How to Deal with Loneliness


Let’s start by taking a true look at what loneliness is?

Anxiety and Depression whilst loneliness is not a mental health problem, a mental health problem can create a feeling of loneliness and by feeling lonely it can impact on your mental health, a bit of a chicken and an egg situation.

It doesn’t necessarily mean that you are alone, as an individual can feel perfectly okay with this and in fact content. A person can feel lonely in a crowd of people whether in a loving relationship or single as it is a feeling of not being connected to others, of feeling uncared for and misunderstood. Sometimes it can be when a person is isolated and not seeing or speaking to others on a regular basis as well. It is the mind’s way of letting you know that you need more social contact with like-minded people.

Where to meet new friends?

Finding people with similar interests is easier than ever these days with our online connection that we have. That could be through connecting with people purely online to speak to through social media or forums or to use the internet as a way of finding social groups to go to, or evening classes, volunteering opportunities – there are endless options once you begin to explore the possibilities. A great website for finding groups of like-minded people is www.meetup.com

The people you already know

Write a list of the people that you already know and try to identify why you do not feel connected to these people. Are there are common themes running through? Do you feel vulnerable with certain types of people? Do you find small talk hard work? Or maybe you were connected once upon a time but have become estranged for some reason? It may feel difficult but reaching out through a text, email or phone call could be the icebreaker needed to build up the friendship once more.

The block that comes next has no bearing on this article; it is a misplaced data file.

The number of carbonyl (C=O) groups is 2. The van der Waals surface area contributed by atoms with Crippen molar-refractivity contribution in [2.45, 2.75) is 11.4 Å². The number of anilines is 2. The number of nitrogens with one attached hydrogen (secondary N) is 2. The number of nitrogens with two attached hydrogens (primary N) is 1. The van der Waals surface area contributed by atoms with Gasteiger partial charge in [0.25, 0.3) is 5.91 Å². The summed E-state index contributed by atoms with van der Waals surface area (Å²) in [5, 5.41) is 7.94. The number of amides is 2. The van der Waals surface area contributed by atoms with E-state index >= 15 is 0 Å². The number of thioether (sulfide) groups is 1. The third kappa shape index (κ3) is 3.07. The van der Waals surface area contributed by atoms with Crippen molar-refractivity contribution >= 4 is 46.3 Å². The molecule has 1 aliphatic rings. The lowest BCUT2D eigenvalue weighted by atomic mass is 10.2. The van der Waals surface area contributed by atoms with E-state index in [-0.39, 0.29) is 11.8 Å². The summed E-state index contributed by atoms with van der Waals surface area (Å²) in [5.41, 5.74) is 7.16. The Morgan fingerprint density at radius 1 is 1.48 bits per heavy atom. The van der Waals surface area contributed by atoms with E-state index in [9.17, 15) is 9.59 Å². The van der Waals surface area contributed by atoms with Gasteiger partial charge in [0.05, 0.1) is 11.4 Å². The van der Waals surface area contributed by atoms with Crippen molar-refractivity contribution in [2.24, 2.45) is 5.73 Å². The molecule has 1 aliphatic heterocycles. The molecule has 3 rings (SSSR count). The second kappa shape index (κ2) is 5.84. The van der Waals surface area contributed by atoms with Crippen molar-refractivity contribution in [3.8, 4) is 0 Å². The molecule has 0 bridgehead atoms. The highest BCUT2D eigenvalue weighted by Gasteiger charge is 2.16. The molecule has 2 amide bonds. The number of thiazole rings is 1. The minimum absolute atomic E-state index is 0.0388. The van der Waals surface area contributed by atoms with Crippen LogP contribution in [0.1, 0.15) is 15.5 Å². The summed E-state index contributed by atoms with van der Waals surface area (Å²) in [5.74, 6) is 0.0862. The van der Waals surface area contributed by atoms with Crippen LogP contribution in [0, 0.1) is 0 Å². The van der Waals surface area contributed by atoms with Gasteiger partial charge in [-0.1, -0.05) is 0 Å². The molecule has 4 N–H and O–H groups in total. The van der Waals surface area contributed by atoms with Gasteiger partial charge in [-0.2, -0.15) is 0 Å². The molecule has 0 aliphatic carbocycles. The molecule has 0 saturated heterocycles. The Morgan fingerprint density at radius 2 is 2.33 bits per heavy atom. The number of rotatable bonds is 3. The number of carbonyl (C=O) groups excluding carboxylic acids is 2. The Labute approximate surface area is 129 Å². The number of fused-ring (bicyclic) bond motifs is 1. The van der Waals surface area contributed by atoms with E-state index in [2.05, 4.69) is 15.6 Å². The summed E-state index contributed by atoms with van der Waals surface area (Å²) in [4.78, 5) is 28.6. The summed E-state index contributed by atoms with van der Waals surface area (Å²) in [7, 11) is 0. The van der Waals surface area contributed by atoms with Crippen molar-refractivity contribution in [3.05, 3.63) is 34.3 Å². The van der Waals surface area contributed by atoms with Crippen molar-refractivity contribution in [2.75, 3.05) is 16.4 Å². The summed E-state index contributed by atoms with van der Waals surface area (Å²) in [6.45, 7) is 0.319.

If meeting new people or old friends feels very daunting, consider activities that involve you spending time together but without too much direct conversation, such as a trip to the cinema or taking part in an activity such as a pottery class.

Also having a pet may be an option to take the edge of off loneliness, having an animal to focus on and show affection can be very comforting. Having a dog would also encourage dog walking and another opportunity to meet other dog owners and a chance to strike up a conversation.

In the mind

Sometimes people remain lonely because they have not dealt with past negative emotions with a certain person or a situation and their mind links how they feel to the social event, therefore creating a negative attachment and viewing it as a situation to avoid.

Adopting a positive mindset to tackle your feelings is a great start and by committing to making small changes will lead to greater change and benefit your wellbeing.

Long-term impact

If loneliness has been part of your life for some time it will no doubt have created you a certain amount of stress. Examining the key areas of your wellbeing may be a good idea to check out whether it has affected your sleep, your self-esteem, your appetite and your physical activity. If you do find it has had a negative impact you could look to improving these whilst involving a social activity and dealing with both issues at once, such as joining a yoga class, taking part in a walking group or joining a dining club.

These are just a few suggestions to combat this common feeling. However, if you find that the problem does not improve or gets worse, counselling may help you to open up and talk through your feelings. Please contact me for more information.

Jane x